Category Archives: Freedom

Show & Tell: Grass Roots

Last week for Show & Tell I bragged on my Dad being recognized for grassroots activism, and you indulged me like good friends and classmates do. Dad (Oopiderf) savored each of your comments, as did I. (*Bows head in appreciation .*)

Some of you inquired about his speech, and he was only too happy to comply. It’s short — about 4 minutes in delivery, and shorter to read. Please enjoy.

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Acceptance speech for the Vern Bickel Grass Roots Award

“Will all the morons in the room please stand up?” said the professor to his new class. After a seemingly long, uncomfortable silence a young man stood up. “Sir,” quizzed the professor, “do you consider yourself to be a moron?” Haltingly the student answered, “Not really—I just hated to see you standing there all by yourself.”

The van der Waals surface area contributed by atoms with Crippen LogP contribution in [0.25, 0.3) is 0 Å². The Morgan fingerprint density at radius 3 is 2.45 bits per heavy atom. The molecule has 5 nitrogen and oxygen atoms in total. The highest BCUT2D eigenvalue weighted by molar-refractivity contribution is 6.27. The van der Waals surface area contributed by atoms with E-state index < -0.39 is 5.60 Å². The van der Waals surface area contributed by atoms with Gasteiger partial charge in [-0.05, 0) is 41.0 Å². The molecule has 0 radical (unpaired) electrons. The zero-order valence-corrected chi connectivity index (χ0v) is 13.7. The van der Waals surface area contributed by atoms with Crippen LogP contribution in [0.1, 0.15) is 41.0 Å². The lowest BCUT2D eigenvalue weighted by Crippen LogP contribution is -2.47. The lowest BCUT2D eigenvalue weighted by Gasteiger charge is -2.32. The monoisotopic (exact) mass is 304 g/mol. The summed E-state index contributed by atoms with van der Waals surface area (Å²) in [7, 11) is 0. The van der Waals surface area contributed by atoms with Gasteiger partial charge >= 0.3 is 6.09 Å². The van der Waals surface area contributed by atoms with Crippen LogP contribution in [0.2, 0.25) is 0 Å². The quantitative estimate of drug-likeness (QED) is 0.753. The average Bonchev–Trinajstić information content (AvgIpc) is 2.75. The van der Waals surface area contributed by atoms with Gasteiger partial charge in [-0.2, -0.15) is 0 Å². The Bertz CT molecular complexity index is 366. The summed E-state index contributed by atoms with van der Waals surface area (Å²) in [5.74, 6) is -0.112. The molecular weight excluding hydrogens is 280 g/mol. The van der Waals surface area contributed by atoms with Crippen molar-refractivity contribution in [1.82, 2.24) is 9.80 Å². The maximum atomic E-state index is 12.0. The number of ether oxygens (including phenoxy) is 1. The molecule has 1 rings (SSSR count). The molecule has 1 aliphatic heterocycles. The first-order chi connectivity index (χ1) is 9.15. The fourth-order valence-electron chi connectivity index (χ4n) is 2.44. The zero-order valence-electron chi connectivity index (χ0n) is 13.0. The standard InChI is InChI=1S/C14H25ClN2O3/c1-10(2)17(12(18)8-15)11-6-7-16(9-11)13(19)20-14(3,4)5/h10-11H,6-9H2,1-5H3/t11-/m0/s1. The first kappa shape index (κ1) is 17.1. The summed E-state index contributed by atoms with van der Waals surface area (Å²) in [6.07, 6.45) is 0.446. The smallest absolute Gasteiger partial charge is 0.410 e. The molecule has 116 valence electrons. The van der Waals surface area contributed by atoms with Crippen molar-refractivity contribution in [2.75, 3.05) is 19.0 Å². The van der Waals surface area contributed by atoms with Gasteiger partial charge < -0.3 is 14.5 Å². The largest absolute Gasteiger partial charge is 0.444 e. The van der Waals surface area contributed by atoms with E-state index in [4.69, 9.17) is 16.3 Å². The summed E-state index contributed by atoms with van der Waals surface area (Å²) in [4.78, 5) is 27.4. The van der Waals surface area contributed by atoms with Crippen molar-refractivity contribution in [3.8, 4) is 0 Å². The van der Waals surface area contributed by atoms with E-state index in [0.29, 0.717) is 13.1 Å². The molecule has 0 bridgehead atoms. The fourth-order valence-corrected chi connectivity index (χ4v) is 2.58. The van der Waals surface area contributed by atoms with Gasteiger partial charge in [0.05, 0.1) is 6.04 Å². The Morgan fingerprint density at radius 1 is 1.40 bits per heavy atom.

When you’re a grassroots activist do you, like me, sometimes feel like you’re “standing there all by yourself”?

I’m honored to and grateful to the Independence Institute for this award. I publicly express the great gratitude I have for my wife Dottie, for her understanding and support, and for that of my three daughters and their families.

I was fortunate to spend five years as Director of Economic Affairs at Adolph Coors Company, learning, teaching, researching, writing and speaking economics, things like four magic words: Only people pay taxes.

A few things I like to tell:

  • Anticipating my first grandchild I wondered what Jake would owe for interest on the public debt. My tab when I was born (in 1995 dollars) was $77, a generation later Sheri’s was $284. Jake was born owing $1,265. Another generation and Jake’s child would owe $5,700 annual public debt interest, just by being born!